“It was a great education, better than culinary school,’’ Nestico says. “I learned I like running restaurants.’’
He came home for his mother’s 70th birthday, he recalls, and has been here ever since. He and his father purchased the former Angelo’s Cornucopia restaurant at 412 N. Main St. in North Syracuse. They remodeled the place, adding a fireplace, and reopened it as Nestico’s in 2000.
Nestico describes it as more “old-school Italian’’ than it is now, with its combination of more modern Italian and American fare.
In the years after his father died, Nestico began making incremental changes over time: an updated bar with high-top tables, fresh landscaping, outdoor seating, the big digital sign and most recently Colello’s vibrant mural, which she has said is intended to convey the restaurant owner’s sense of adventure. It’s reminiscent of Venice, with a canal running through it, and shows a couple riding off on a Vespa. The artist even incorporated the restaurant’s exhaust fans into bridge towers.
A typical day for Nestico begins in the late morning. He checks in with the kitchen, assigns prep and work tasks, works on payroll and might step in to train a new dishwasher. He stays through lunch, leaves for a couple hours in the afternoon and returns for dinner service. He delivers food, busses tables, chats with guests and washes dishes. On a recent Tuesday, he sat down with two longtime customers who come in for lunch a couple times a week.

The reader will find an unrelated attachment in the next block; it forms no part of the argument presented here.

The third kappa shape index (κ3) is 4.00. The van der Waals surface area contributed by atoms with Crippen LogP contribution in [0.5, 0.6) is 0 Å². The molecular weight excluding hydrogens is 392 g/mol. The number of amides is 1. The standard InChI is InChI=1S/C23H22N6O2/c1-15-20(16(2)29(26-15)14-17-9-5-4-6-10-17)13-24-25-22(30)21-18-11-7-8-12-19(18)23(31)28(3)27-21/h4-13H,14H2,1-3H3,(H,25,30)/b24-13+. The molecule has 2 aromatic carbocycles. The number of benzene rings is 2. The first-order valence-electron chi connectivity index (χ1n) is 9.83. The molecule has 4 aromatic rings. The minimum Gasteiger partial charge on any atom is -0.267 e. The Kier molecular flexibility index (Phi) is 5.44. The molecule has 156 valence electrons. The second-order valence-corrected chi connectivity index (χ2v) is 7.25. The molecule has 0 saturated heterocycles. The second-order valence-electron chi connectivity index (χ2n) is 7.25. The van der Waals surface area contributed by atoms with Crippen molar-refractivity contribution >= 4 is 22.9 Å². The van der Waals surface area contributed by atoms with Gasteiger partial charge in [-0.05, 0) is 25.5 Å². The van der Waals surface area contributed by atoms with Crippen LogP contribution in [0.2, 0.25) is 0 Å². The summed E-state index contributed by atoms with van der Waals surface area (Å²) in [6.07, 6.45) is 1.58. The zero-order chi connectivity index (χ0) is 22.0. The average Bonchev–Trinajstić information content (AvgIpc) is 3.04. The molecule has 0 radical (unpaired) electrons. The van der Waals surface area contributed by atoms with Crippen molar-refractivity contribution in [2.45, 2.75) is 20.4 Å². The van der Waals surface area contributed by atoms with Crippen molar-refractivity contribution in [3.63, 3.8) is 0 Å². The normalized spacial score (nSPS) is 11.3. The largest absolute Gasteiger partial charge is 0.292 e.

“I oversee more than anything,’’ Nestico explains. “We’re well organized after 23 years. I’m the face of the place.’’
Nestico creates new menus in collaboration with his kitchen team, including daily food and drink specials, curates the wine list and selects the art on the walls. He can jump on the line if needed but leaves the cooking to those who do it best. “A chef is an artist. I’m kind of a mix,’’ he says. “My creativity comes through in the menus and the feel of the place.’’
His father may be gone but he’s not forgotten. “I think my dad just had an eye for quality that transferred hopefully to me,’’ Nestico says. “He was an innovator. He wasn’t afraid to try new things. He wasn’t afraid to steal an idea and expand upon it.’’
Nestico is inspired by others, too. He has adapted the restaurant’s traditional lasagna, for example, to serve it in the style of Don Angie, a popular New York City restaurant. The lasagna is arranged in pinwheels in a casserole, then baked and piped with ricotta cheese. The menu also features an homage to Aunt Josie’s, a landmark Italian American restaurant in Syracuse that closed in 2012. If you remember Aunt Josie’s you remember its signature dish: cavatelli pasta tossed with broccoli, mushrooms, butter, olive oil and garlic.
“We keep up with the times, we don’t dwell in the past,’’ Nestico says. “People don’t like change, so you have to do it creatively.’’
For more information on Nestico’s visit www.nesticos.com and look for the restaurant on Facebook and Instagram.
Margaret McCormick is a food writer and food blogger in Syracuse.